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Wireless power transfer is an emerging field and promises to become a necessity in the future with the emergence of electric vehicles and increasing renewable energy generation. In this paper, we present an interactive activity for teaching the engineering design and electrical engineering concepts to high school students. The activity is designed to educate the high school students with fundamental principles of WPT: inductor design and magnetic coupling, and to provide them hands-on experience with wireless charging.

The activity is divided into three steps: (i) designing and making an Rx coil (ii) parking an RC car with student-made Rx coil underneath a fixed charging station where the Tx coil is located (iii) racing the charged car to compare the charging performance by measuring the distance covered by the cars.

WPT using magnetic induction requires two coupled inductor coils, the transmitter (Tx) and receiver (Rx) coil. To ensure successful power transfer across a variety of student-designed receiver coils, the activity uses carefully designed resonant circuits at both transmitter and receiver end. The WPT coils and the corresponding resonating capacitors significantly improve the performance over the non-resonant inductive WPT.

To simplify the activity yet keep it effective, we provided the students with a resonating Tx station and an Rx compensating circuit and tasked them with designing receiver inductor coils. The students have a range of choices for parameters including the number of turns, and the dimensions of the receiver coil inductor, with each choice determining the performance of the WPT system.

The students, then park an RC car with their receiver coils underneath a given Tx station to ultra-capacitor bank storage of the car wirelessly. By learning to park the RC car underneath the transmitter station, the students gained an intuition of the mutual flux linkage, hence the mutual coupling between Tx and Rx coils. The evaluation of their designs and parking was done by driving the RC cars until exhaustion of the electric storage. The closer the inductance of the Rx coil to the provided specifications, the better the performance of the charging system. With the alignment of the Tx and Rx coil further playing part in determining the distance covered by the cars.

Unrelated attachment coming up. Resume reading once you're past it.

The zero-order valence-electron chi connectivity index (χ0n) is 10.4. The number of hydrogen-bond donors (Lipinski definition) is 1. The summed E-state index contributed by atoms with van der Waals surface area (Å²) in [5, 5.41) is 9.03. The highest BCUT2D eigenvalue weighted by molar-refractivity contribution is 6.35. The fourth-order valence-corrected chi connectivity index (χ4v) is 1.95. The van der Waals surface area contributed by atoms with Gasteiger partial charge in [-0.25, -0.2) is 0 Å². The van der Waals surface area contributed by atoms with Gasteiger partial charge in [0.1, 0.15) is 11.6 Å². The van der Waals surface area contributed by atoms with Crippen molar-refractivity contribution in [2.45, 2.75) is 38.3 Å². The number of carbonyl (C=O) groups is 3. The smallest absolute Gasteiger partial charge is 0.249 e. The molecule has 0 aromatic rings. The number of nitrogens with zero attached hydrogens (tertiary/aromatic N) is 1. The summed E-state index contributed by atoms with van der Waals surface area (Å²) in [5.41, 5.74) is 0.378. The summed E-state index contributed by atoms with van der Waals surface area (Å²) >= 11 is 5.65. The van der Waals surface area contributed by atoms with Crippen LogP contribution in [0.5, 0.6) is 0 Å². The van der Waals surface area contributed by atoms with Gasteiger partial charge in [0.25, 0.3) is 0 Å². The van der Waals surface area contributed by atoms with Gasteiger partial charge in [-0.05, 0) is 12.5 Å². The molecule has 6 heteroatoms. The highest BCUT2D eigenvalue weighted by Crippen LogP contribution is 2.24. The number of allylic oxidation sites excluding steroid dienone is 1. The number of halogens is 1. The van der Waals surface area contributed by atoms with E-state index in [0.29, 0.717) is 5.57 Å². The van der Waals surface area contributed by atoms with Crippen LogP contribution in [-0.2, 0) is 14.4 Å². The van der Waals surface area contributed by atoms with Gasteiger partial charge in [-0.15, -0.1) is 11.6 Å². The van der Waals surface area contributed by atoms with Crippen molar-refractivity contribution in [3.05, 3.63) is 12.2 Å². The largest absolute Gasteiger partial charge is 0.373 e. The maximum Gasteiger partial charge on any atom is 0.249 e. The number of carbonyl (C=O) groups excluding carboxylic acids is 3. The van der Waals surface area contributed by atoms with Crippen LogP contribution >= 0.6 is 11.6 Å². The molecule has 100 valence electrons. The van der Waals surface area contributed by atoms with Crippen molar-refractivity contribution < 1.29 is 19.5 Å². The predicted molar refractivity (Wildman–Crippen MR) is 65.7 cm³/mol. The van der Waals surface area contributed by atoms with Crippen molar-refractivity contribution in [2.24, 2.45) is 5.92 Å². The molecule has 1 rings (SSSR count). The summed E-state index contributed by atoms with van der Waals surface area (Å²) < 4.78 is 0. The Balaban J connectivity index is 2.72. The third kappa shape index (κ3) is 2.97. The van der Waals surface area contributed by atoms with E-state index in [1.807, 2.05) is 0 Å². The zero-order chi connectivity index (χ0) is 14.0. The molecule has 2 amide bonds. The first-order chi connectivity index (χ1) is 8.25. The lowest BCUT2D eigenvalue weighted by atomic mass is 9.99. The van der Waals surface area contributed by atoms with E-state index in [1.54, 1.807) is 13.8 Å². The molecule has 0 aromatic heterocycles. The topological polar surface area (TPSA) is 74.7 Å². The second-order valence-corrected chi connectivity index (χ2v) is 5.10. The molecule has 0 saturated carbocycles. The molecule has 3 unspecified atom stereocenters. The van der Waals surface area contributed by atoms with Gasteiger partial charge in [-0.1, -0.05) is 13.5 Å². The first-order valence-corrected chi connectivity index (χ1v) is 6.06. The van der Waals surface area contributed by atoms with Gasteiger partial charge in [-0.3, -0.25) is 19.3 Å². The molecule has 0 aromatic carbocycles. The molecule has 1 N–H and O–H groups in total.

We conducted the activity with 24 high school students in a summer camp at the University. The background of the students was tested using an informal quiz at the beginning: 3 of 24 students (12.5%) had some knowledge about inductors and 7 of 24 (29 %) knew about alternating voltages and currents. After the activity, to evaluate what the students had learned, we had the students take a written test. This evaluation showed that 96% of the students had developed an intuition for inductor design, and 62.5% of the students were able to correctly identify the concept for magnetic coupling including proper alignment, the distance between two coils and the relative size of Rx coil with respect to the Tx coil. The students gave an average rating of 8.2/10 for how much they liked the competition, further indicating their engagement in the activity.

Sarin, A., & Chu, S. Y., & Hofmann, H., & Avestruz, A. (2020, June), Charge Up! Wireless Power Transfer Activity for High School Students Paper presented at 2020 ASEE Virtual Annual Conference Content Access, Virtual On line . 10.18260/1-2--34277